I figured this one did the rounds last week and it was best to let it sink into the senses before giving it a go here. Pelt and its surrounding aura of player have been woven into the DNA of the site since the very beginning and its great to see them still carving at the raw block of Americana. The band channels the tremors in the soil on Resistance Reticence. The opener, “Diglossia” pushes the dissonance of disillusion into the forefront, digesting the lines between Appalachia and the ashram. The blurred boundaries of jazz and folk intensify, rooting the track in a constant thrum of harmonium as the only anchor back towards the firm ground. Here, Pelt is a storm feeding on the electricity in the air,
The storm recedes as they creep into the second side’s suite, opening with a Jack Rose composition before Gangloff’s fiddle begins to peel layers from the psyche. The meditative pulse suggests patience, openness, but as the tonality of the fiddle warps around the listener the serenity that began on “Sundogs” is frayed. While the first composition is fraught with dirt, debris and discordance, the second side is blown to the air — a piece of wind and mind, wholly detached from Earthen concerns. As it moves into the third portion, the band joins, rising like a misted sun over the mountain.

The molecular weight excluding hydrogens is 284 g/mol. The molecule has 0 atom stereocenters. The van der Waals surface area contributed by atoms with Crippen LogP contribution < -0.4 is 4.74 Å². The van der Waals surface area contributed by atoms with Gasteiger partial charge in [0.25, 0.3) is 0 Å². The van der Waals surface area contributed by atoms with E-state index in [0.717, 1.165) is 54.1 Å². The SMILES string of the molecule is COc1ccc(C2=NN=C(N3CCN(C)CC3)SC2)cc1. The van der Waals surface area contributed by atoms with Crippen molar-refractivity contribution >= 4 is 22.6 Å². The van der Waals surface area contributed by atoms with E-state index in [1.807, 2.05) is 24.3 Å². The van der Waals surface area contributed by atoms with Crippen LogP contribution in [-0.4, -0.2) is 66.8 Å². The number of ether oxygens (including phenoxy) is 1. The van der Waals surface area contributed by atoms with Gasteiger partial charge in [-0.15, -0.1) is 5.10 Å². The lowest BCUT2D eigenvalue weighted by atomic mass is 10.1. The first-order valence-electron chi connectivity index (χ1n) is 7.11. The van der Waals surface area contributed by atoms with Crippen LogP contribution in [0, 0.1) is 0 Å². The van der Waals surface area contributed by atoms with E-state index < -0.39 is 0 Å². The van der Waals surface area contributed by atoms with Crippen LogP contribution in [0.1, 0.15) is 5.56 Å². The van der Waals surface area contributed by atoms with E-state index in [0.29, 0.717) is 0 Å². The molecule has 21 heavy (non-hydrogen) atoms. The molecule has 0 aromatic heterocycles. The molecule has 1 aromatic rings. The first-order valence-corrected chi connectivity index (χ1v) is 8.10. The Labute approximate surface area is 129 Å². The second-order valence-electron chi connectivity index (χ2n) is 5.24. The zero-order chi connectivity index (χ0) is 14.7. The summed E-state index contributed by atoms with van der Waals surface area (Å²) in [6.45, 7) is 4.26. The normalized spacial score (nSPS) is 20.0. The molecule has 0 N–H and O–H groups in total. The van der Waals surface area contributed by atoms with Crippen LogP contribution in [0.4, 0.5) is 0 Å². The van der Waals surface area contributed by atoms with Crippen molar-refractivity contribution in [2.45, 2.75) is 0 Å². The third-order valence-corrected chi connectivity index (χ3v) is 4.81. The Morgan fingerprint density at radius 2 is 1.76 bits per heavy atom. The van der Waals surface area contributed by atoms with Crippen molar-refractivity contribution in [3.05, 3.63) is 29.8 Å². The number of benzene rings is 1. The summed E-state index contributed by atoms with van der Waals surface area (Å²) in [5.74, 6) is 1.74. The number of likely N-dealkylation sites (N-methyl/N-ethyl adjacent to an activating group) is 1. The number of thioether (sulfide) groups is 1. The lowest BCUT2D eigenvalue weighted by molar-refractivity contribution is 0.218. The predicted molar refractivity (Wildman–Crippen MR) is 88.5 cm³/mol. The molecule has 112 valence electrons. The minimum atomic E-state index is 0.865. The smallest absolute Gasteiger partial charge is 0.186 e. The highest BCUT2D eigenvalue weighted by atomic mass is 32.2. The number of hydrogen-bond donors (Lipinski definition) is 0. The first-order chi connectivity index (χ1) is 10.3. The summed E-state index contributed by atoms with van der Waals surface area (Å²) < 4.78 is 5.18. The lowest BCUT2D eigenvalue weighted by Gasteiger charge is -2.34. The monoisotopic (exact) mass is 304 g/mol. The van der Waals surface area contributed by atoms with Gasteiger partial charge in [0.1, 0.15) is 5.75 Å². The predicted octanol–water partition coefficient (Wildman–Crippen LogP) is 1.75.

The band are folk incarnate, songs sprung from the heart of a national Ouroboros — turbulent in one breath, sanguine in another, strung between poles. For years Pelt have found ways to be both cosmic and terrestrial — a force of nature that pushes the boundaries of the mind, but one that always returns to root among the debris left behind. Resistance Reticence is Pelt at their most engrossing, a record that’s exploratory in its approach and magnetic in its execution.
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